Concor is making progress on Apex Studios which will provide 899 rooms to university students in Braamfontein, Johannesburg.
Initially known as The Groove, Apex Studios is a 13-storey building comprising two adjoining blocks. Conveniently situated across the road from Wits University, the project is built on pile caps of up to three to four metres in depth. Apex Studios is an L-shaped structure with the two blocks joined on each floor.
Short outdoor bridges and balustrades between the blocks let in fresh air and sunlight. During construction, three loading platforms were deployed on each building to facilitate the safe delivery of materials by crane. Designed and approved by structural engineers, each platform takes up to 2.3 tonnes of material and it is load-tested before use.
“Having two tower cranes – one 60 metre jib crane and one 40 metre – on site has helped us expedite the safe movement of material,” says Concor site agent MacDonald Ngobese. “The 40-metre crane works two 12-hour cycles, including the placement of material by the night-shift team on the respective levels of the building for the following day’s activities.”
Use of readymix concrete is helping to speed up the construction and bricklaying process, while also ensuring a consistent colour of concrete in the jointing. Three readymix deliveries of 6m3 each keep the site supplied, says Ngobese, with retardant admixtures extending the setting time and reducing wastage.
The building includes 16 sheer walls comprising Class 2 off-shutter concrete, completed to a high standard, he notes. New formwork is being utilised along with oils to prevent sticking, creating an attractive and durable finish. While the formwork was contracted out, Concor completes the columns and sheer walls in-house, placing concrete from a bucket conveyed by the tower crane.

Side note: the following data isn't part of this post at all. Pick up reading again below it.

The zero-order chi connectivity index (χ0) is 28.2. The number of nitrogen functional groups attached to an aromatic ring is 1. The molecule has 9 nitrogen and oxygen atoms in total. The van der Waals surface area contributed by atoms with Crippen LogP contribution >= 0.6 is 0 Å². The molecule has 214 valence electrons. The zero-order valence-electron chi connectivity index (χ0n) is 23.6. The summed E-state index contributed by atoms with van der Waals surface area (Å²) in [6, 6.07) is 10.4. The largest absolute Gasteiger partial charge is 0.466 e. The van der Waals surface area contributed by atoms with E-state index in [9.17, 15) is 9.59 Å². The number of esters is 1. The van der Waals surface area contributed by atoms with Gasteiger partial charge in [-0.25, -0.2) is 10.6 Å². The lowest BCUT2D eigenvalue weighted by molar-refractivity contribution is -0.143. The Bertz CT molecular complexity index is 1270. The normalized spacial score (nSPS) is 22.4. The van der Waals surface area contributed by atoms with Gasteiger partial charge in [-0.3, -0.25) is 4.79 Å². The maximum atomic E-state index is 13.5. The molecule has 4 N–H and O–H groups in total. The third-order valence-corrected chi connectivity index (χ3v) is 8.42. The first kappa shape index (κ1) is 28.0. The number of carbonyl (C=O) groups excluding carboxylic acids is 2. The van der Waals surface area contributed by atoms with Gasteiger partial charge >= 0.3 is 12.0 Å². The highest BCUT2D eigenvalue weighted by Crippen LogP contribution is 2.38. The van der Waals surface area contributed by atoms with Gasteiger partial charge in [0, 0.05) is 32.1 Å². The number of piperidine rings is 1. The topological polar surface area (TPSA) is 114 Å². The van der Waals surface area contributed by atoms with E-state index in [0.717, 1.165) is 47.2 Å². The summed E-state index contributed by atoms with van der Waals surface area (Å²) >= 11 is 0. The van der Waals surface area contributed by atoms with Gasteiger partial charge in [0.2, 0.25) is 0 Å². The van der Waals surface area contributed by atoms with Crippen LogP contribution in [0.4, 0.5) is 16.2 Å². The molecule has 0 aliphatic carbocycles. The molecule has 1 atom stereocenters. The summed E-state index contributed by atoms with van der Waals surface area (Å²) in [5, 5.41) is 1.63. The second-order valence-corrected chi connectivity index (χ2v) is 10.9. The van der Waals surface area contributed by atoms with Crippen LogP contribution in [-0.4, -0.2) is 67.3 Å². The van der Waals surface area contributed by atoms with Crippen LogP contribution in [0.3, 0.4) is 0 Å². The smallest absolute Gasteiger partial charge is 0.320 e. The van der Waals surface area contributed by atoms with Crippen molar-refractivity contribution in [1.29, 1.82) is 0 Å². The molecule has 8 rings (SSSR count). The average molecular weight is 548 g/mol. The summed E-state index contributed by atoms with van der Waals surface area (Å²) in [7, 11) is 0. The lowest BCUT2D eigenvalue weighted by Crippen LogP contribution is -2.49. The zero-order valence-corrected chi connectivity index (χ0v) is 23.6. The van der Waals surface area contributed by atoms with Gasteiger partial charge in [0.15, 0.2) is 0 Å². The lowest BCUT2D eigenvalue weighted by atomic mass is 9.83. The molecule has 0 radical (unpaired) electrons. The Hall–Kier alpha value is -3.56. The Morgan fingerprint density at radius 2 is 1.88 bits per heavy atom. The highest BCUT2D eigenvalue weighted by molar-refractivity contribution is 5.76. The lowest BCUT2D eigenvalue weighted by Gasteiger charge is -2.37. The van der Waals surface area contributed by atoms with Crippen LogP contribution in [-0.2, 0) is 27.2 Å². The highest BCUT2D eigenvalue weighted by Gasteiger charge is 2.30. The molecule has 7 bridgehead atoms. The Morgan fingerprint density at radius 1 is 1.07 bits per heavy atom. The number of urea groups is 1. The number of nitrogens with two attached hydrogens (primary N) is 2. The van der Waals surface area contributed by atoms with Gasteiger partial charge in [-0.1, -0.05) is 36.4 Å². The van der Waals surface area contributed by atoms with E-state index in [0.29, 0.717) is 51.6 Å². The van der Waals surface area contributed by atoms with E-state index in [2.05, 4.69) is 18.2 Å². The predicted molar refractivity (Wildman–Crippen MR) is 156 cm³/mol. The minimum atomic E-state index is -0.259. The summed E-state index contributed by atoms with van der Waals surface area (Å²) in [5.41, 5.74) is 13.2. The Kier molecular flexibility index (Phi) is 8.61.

“Concrete slabs have been constructed in partnership with a supplier who provides and fixes the rebar, and another who pumps the concrete to where it is required,” he says. Concrete is moved from ground to Level 8 with a mobile boom pump, and from Level 8 to the roof with a static pump. The slab on each level – for both block 1 and 2 – consumes about 300m3 of concrete. The whole project will use around 6 200m3 of concrete, with 2 300m3 being dedicated to the slabs and the bulk for the vertical elements. The mass of reinforced bar being used totals 160 tonnes.
The face brick finish makes for an attractive surface while needing no plastering and minimising long-term maintenance. About 1.5 million bricks will be used during the project, including internal brickwork and the face brick façade. Ngobese explains that steel frames have been used for the window apertures, as this speeds up the work of the window installers. Bricklayers build these frames into the brickwork, so that no measuring up of each frame is required later.
“This approach has allowed all the aluminium window frames to be manufactured in advance, to be ready for a rapid installation schedule of about 40 frames a day,” he says. “All the necessary tolerances have been built into the measurements, so no time is lost.”
An interesting aspect of the project is the heritage value of the existing buildings, which are being preserved as part of the Apex Studios precinct and repurposed as the common area space of the development.
“We are working according to a comprehensive heritage report that specifies what aspects of the buildings need to be conserved,” he says. “For the original slate roofing, for example, we have contracted a specialist to advise on the cleaning and restoration.”
Concor was able to secure wayleaves on Enoch Sontonga Avenue and De Korte Street for off-loading and laydown of materials. Managing the busy traffic is therefore vital, and four flagmen have been ensuring safety on this front. Cranes are also not permitted to slew any load above the roadways.
“Scaffolding with shade netting is installed continuously behind the top level of the building, about a floor below the live deck,” he said. “That is an important way of preventing the possibility of a falling object landing on a road or highway.”
The priority of safe working is implemented through the constant reinforcement of an on-site safety culture, he says. This is driven home by three full-time safety officials, and multiple safety inspections each day. This has ensured that – even with 40 contractors and over 300 workers on site – there have been no lost time incidents on the project. By late-August, this meant over 500,000 LTI-free hours.
Alongside safety, the site has also implemented health strategies including dealing with dust. Among the typical causes of dust is the use of angle-grinders to chase into walls for services installation. Ngobese explains that this is minimised through the use of vacuum-bags on grinders, as well as pre-dampening of walls.
Concor will take the building through to fit out stage, which will include furniture and a fridge in each room. When completed, Apex Studios will offer 325 units, each comprising a combination of one-, two-, three- or four-bedrooms. The project is aiming for handover to the client in November 2022.